I lost count of the number of foster children who called our home theirs throughout my childhood. Some stayed for months and now I struggle to remember their names. Some stayed for one weekend and I can remember their names, the colour of their eyes, the sound of their laughter. I can still feel their hands grabbing for me as they were strapped into the car moving them on come Monday morning.
When I was 8 years old and the second eldest of five daughters, our family became a foster family. My parents were good friends with a couple who had hundreds of foster children stay with them over decades. So many they were on TV a number of times. They were a great example of how diverse and functional families could be. So following their lead my folks became foster carers. We added extra beds where we could. Single beds became bunks. The cot was pulled out of storage. We collected extra toys and talked about all the great games we'd play.
During our regular Monday night family meetings, we talked about how we would behave with the new kids. We had pretty strict rules and they would need to learn to abide by them, we agreed. We'd help them learn them. We would share. We would speak kindly. They would be part of our family, not an extra or addition. Just the part that was not there before, but is now, for as long as they stayed. One thing that was never discussed, I realise now, was that we would love them. That was never up for debate.
Over the years that followed, children as old as eight and as young as a few months came and left our home. G had cigarette burns on his back. A was terrified of going to the toilet. Z was too familiar with her private parts for a baby. R was addicted to alcohol at birth. Two year old E was found walking the streets at 3am in nothing but a nappy. Some came for a night and stayed months. Some came for years and left far sooner.
As a child, I quickly learned how fortunate I was to live in a loving home with caring parents. So many children didn't have either of those, or even much less. Forget owning their own clothes or toys, some didn't even own their own bodies or minds. I learned that some children couldn't stay with us because their wounds were deeper than we could heal. I learned others couldn't stay because our heritage differed from theirs. I learned words like Foetal Alcohol Syndrome. And Post Traumatic Stress. I learned about cycles and how hard they are to break. I learned not everyone's future is truly their own to create, not when their canvas has fist sized holes in it.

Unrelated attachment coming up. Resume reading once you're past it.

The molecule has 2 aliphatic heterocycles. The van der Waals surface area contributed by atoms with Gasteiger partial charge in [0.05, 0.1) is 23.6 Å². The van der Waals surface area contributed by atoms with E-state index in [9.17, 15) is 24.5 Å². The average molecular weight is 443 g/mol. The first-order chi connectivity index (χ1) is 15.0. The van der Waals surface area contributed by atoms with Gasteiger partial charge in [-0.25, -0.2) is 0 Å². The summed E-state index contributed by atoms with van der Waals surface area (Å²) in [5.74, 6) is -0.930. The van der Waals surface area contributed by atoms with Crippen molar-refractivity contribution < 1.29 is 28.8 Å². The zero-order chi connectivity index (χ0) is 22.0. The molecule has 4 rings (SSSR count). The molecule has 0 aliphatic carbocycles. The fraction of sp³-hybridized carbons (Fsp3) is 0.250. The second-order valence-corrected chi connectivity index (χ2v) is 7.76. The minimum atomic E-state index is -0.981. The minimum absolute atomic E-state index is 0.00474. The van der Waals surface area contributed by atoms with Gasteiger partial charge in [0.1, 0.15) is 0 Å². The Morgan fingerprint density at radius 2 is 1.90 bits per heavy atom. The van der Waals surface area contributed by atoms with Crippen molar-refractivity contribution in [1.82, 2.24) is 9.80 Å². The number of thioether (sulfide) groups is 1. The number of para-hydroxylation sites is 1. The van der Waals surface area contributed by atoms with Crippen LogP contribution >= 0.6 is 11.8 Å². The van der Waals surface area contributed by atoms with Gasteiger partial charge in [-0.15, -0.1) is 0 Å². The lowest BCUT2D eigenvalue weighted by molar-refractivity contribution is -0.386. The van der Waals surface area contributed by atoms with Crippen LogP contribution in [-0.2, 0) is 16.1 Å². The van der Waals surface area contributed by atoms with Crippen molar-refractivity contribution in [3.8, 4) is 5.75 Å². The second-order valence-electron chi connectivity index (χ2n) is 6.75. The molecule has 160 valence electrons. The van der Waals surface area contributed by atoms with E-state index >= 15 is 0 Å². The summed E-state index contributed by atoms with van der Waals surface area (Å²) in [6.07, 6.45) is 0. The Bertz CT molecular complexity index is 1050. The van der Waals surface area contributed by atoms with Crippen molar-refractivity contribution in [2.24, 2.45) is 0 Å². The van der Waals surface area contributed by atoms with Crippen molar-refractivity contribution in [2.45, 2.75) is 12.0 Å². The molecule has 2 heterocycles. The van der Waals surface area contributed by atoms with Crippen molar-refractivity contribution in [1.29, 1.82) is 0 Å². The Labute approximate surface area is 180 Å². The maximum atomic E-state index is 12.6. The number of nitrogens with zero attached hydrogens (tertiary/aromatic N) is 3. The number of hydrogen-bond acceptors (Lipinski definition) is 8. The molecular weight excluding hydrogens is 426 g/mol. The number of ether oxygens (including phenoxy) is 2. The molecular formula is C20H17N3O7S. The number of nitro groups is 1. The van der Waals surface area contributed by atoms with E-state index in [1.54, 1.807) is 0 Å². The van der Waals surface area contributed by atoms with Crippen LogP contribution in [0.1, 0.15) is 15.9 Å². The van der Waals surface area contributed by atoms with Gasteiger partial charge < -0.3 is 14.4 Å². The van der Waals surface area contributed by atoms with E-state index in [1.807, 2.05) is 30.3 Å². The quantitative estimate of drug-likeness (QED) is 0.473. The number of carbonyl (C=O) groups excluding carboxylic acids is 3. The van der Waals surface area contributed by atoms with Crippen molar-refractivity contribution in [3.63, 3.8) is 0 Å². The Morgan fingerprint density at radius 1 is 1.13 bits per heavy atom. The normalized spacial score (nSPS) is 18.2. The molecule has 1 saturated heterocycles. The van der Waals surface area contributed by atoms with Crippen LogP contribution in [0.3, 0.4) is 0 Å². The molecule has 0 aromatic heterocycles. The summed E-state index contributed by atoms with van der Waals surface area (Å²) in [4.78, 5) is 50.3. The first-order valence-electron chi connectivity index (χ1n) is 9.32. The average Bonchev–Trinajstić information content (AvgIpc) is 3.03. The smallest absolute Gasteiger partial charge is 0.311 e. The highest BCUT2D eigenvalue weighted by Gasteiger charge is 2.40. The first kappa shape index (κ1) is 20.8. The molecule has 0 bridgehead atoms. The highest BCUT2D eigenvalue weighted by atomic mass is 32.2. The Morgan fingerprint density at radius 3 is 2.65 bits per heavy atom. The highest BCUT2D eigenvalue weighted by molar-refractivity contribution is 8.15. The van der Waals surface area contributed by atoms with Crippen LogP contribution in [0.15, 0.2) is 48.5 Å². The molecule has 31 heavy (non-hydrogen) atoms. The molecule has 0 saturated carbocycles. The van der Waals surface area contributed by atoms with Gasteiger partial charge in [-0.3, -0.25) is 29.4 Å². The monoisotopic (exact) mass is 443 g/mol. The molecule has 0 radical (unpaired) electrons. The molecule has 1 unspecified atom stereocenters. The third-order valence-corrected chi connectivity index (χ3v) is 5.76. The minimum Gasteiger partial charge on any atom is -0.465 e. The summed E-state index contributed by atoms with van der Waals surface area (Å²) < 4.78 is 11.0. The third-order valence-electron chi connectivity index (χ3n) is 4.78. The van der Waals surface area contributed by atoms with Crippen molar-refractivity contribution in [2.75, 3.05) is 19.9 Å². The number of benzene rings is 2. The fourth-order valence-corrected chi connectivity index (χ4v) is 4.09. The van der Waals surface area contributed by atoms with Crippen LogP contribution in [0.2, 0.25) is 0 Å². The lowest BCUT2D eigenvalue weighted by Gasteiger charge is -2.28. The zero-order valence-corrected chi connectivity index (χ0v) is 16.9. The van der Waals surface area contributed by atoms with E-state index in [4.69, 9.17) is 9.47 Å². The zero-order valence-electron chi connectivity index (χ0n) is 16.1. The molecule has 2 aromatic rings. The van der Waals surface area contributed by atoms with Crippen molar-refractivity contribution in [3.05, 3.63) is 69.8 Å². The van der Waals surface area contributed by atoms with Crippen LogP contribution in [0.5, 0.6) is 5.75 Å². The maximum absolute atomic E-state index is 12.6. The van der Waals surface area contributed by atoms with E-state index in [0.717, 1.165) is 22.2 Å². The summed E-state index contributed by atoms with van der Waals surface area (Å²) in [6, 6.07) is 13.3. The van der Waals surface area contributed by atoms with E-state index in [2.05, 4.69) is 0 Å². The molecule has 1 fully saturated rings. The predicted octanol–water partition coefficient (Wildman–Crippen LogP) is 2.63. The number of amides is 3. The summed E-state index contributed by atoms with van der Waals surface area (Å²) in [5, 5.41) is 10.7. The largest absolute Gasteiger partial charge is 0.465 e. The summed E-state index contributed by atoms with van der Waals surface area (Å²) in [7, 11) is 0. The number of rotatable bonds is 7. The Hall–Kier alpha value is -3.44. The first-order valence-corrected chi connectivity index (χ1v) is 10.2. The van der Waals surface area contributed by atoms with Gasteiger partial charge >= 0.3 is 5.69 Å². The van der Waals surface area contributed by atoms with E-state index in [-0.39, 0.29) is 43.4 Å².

I learned about resilience in the face of adversity. I learned that there is always hope. I learned about the importance of trust, how hard it is to build and maintain, and how easy it is to lose. I learned the value of space and time, of knowing how to be a safe space and how to give time.
Mostly, I learned that love doesn't follow DNA paths or blood lines. As much as I loved my parents and my sisters, I didn't truly understand how instant and deep love could be for children I hadn't known the day before. I loved my family, but often I loved these kids more. They needed it more. They needed conscious, active, forgiving love. They needed intense love that taught them that they were worth loving and should love themselves too.
As an adult, I'm constantly reminded of just how much those years impacted my view of the world, of people and now of my own children. I truly believe everyone has a story, we should all walk a mile in their shoes, we should assume nothing and we should always, always, lead with love.
We talk to our girls, even at their young age, about fortune and luck, about circumstance and choice. We help them to own their own bodies and their own actions. We try to help them understand what we do - that not every child has what they have. Not just the things they have, but the family they have and the love that surrounds them so snugly. Most of all, we are trying hard to teach them that they may not always know the path anyone has taken to be standing where they are now. Maybe it was as easy as it appears. Maybe it was tougher than they can ever imagine. The trick is to love them anyway, either way.
To learn more about Zann and her family find them at @gaybymama or @mybiggay.family on instagram or My Big Gay Family on the web. #Parenting4Change is a guest blog post series by folks changing the way we think about families.